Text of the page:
Credit: Frazer Harrison/Getty Images
Inside Alexander Wang's controversial return to the runway
It almost felt like a pre-pandemic fashion event. The cool kids gathered inside Los Angeles' Chinatown Central Plaza, without masks, on Tuesday to check out Fortune City, an event and runway show pegged as a celebration of Asian American food, culture and music, hosted by Alexander Wang. The designer was making his return to the runway after an almost three-year-long pause of catwalk events.
To be honest, I was a bit weary of even attending. I wondered why Wang would stage a show now, just one and a half years after sexual misconduct allegations against him emerged. CNN reached out to Wang for an interview prior to the event, but he declined.
But I was curious to see whether or not the designer, once a key player in fashion, could bounce back after the scandal and how he might move his brand forward in a culture demanding more transparency and awareness. I also wanted to see how Wang -- who has spoken extensively about his Asian American heritage -- would express the show's idea of "celebration." The promotional clip released ahead of the event, an animated clip complete with a fortune cookie, red lanterns, a Chinese gateway structure and dragon, had already made me wince. Would this actually be a celebration of culture and heritage or would it rely on tropes that reinforce stereotypes that Asian Americans have been subjected to for decades?
A designer's rise and fall
There was a time when Alexander Wang was fashion royalty. His model-off-duty aesthetic exuded an effortless glamour, reflective of the club kids in downtown New York that were part of Wang's coterie -- the so-called Wang Gang -- and included actress Zoe Kravitz, models Bella Hadid, Dree Hemingway and Erin Wasson, and interior designer Ryan Korban. Wang's reimagining of streetwear-inspired designs through a luxury lens -- slouchy knits, elongated tanks, destroyed denim and loads of leather -- penetrated the fashion zeitgeist and along the way, he threw some of the most memorable afterparties during New York Fashion Week. He transformed a gas station into a venue with Courtney Love performing, threw debaucherous events like one that included pole dancers and Hooters girls carrying late-night bites, and in 2017 he hosted #WangFest, an amalgamation of his runway show, a music festival and an afterparty in Brooklyn.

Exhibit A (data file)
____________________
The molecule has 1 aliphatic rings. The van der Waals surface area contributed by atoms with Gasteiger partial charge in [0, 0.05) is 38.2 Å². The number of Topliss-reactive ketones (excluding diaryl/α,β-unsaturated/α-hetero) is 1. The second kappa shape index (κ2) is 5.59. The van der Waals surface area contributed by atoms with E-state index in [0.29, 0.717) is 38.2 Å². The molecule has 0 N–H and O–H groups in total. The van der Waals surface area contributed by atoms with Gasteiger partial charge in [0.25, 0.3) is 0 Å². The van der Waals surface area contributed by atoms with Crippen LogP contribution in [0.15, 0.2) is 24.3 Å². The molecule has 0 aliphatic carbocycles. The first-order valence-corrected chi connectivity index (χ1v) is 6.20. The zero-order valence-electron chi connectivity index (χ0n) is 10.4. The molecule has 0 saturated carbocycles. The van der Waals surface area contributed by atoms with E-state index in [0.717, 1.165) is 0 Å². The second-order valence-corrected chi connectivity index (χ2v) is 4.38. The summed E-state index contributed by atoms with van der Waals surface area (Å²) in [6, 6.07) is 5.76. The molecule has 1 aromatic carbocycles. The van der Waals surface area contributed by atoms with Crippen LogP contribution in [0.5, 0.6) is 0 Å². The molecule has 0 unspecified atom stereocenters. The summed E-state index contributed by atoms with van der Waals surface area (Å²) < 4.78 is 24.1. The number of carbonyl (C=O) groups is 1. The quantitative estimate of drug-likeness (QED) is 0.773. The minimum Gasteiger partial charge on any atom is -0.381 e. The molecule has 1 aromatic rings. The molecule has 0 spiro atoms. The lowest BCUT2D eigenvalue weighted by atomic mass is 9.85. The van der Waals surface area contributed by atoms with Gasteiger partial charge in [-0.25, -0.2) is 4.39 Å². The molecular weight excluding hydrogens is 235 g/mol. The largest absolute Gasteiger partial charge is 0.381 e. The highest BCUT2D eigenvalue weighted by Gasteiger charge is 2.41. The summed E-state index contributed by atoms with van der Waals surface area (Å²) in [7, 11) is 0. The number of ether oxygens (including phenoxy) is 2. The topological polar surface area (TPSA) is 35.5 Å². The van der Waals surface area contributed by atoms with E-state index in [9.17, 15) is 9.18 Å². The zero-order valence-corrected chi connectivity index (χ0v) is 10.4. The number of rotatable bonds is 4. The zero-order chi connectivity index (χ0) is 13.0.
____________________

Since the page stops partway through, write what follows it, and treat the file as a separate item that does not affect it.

But in December 2020, Wang's career seemed to come to a halt when he was accused of multiple accounts of sexual misconduct that emerged on social media. British model Owen Mooney claimed on TikTok that he was groped by the designer in a New York City club in 2017 -- the TikTok video subsequently went viral and spurred other people to come forward with their stories. At first, the designer vehemently denied the allegations that first surfaced on social media but in March 2021, after meeting his accusers and their lawyer Lisa Bloom, Wang issued an apology on his Instagram saying, he had listened to their accounts and "regretted acting in a way that caused them pain.
"While we disagree on some of the details of these personal interactions, I will set a better example and use my visibility and influence to encourage others to recognize harmful behaviors. Life is about learning and growth, and now that I know better, I will do better," the post stated. Bloom meanwhile tweeted that her clients "had the opportunity to speak their truth to him and expressed their pain and hurt," adding that Wang's apology was acknowledged and "we are moving forward." No further comment or details were released from either side.
While Wang has kept a low profile since the allegations, he has been slowly hinting at a plot to return. The Taiwanese American designer unveiled a new campaign starring Lucy Liu back in December and Rihanna wore a custom design from Wang in March during a night out in Santa Monica.
But when plans for the Fortune City event were announced at the end of last month, backlash began spreading across social media immediately. Fashionista's editor Tyler McCall questioned on Twitter whether Wang could bounce back from the allegations and whether his design aesthetics would fit in today's landscape. Those tweets were re-posted on Instagram by the unofficial industry watchdog Diet Prada, which then opened a discussion around the allegations, Wang's choice of venue and whether he even deserved to show again.
Celebrating Asian American culture